By Kay Camenisch
What do you think of when you think of Thanksgiving? A table laden with turkey, dressing, and pumpkin pie? A break from work or school? Family gathered from far and near? Football? Sales the day after?
Many traditions make Thanksgiving special and memorable. However, we might also think of our history. In 1621, Governor Bradford declared a day to offer thanks for good crops and invited an Indian tribe to join the settlers for a three-day feast and games.
The second recorded American Thanksgiving, in 1623, actually began as a time of prayer and fasting. The settlers set aside a day to pray and fast because they desperately needed rain. While they were praying, a gentle rain began to fall. Prayer time turned into an impromptu time of giving thanks. (Do you know of anyone who thinks of prayer and fasting in connection with Thanksgiving? After all, it is part of our history of the holiday.)
Although various colonies celebrated harvest festivals, it was not until 1777 that all 13 colonies celebrated at the same time. In 1789, George Washington was the first president to declare a Day of Thanksgiving. However, it did not continue to be an annual celebration.
Finally, in 1863 Abraham Lincoln gave a proclamation, declaring a Day of Thanksgiving. He thought it might help to unite a divided nation. Since then, Thanksgiving has been proclaimed a holiday by every president. (Did anyone think of bringing unity in connection with Thanksgiving?)
About a month ago, I read a couple of articles that got me to thinking about this particular holiday. They were both about depression. Yes, depression—as unlikely as that seems.
One article suggested that one way to combat depression is to write in a notebook every morning, listing five things you’re grateful for—just five things, every morning. Evidently, practicing gratefulness helps change the mindset from a disheartened viewpoint to having a positive, hopeful outlook on life.
Another article suggested that throughout the day, if you feel down, to stop and think of three things that you are grateful for. It’s difficult to stay down or depressed while feeling grateful. As you focus on the positive—the things you’re thankful for—it drives out the doldrums.
I often get so busy just keeping up with life that I forget to be grateful. After reading those articles, I decided it was a good thing that we celebrate Thanksgiving so we will be reminded to be grateful.
But then I wondered if we get so busy with our traditions that we sometimes forget to give thanks on Thanksgiving. When I asked what you think of when you think of Thanksgiving, did anyone even think of giving thanks?
No other holiday spells out what it is all about—“Thanks-giving”—but we hear it as a noun, a name, a holiday—not an action. What would happen if we responded to the verb in the holiday? What if we celebrated by giving thanks?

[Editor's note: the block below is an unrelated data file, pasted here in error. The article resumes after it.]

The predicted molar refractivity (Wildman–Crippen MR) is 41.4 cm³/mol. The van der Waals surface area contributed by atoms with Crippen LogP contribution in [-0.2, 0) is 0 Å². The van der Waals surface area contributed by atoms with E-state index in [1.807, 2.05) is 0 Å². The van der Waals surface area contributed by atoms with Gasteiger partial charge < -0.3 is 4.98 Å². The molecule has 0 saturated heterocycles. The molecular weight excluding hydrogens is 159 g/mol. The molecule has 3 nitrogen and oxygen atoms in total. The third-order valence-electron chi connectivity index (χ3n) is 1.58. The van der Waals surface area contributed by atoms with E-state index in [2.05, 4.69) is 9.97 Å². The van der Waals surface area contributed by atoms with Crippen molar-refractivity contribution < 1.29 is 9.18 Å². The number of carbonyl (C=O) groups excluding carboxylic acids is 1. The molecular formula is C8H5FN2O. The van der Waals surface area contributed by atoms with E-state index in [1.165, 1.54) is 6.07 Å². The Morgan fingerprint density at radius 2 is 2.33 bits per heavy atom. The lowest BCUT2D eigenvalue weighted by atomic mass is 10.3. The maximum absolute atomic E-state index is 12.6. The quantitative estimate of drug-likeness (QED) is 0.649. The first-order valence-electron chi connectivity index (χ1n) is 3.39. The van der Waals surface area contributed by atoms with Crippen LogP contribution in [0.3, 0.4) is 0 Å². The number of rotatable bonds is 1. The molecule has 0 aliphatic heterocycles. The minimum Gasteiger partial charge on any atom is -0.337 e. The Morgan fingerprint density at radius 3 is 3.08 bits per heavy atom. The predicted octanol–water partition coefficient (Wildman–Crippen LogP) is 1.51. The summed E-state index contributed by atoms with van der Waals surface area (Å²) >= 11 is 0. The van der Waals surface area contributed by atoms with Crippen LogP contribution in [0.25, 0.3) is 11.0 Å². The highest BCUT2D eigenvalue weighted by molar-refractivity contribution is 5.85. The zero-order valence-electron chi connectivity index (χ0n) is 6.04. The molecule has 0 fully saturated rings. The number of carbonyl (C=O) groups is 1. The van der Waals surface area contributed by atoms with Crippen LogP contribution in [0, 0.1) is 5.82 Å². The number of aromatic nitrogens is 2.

Even in the worst circumstances, there are things to be grateful for. When we take our eyes off the problems and focus on the positive, it lifts our spirits and makes the difficulty easier to bear. When we go a step further and voice appreciation to those around us for blessing us, it encourages them and makes their lives easier—and brighter.
I’ve even seen relationships restored when words of appreciation were spoken. I don’t know whether the holiday brought unity between the North and South in Lincoln’s day, but gratefulness can bring unity between individuals, in families, and in groups—wherever people interact.
When I think of Thanksgiving, I first think of family because that is when we have our family reunion. And I’m all for turkey, dressing, gravy, pies, and all the bounty. Parades, football, and slashed store prices add to the fun. I love celebrating Thanksgiving.
However, except for fond memories and extra pounds, those things are soon past. Conversely, if we celebrate Thanksgiving with an attitude of gratitude, it could make a positive difference that would have lasting effect—in lives of others as well as ourselves. In George Washington’s words, Thanksgiving was to be “a day of public thanksgiving and prayer, to be observed by acknowledging with grateful hearts the many and signal favors of Almighty God.” What would it take to keep that tradition alive?
May you and those you love be blessed as you celebrate Thanks-giving this year!
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Kay W. Camenisch is the author of Uprooting Anger: Destroying the Monster Within. She has been published in The Upper Room and The Lookout. Contemporary Drama has published one of her plays, and she regularly contributes to a newspaper column. Kay is also a pastor’s wife, mother, and grandmother. She has worked closely in ministry with her husband, including in local churches, as missionaries in Brazil, working with a church school, training young adults to mentor troubled youth, and establishing and directing a ranch for troubled young men. Send Kay your comments
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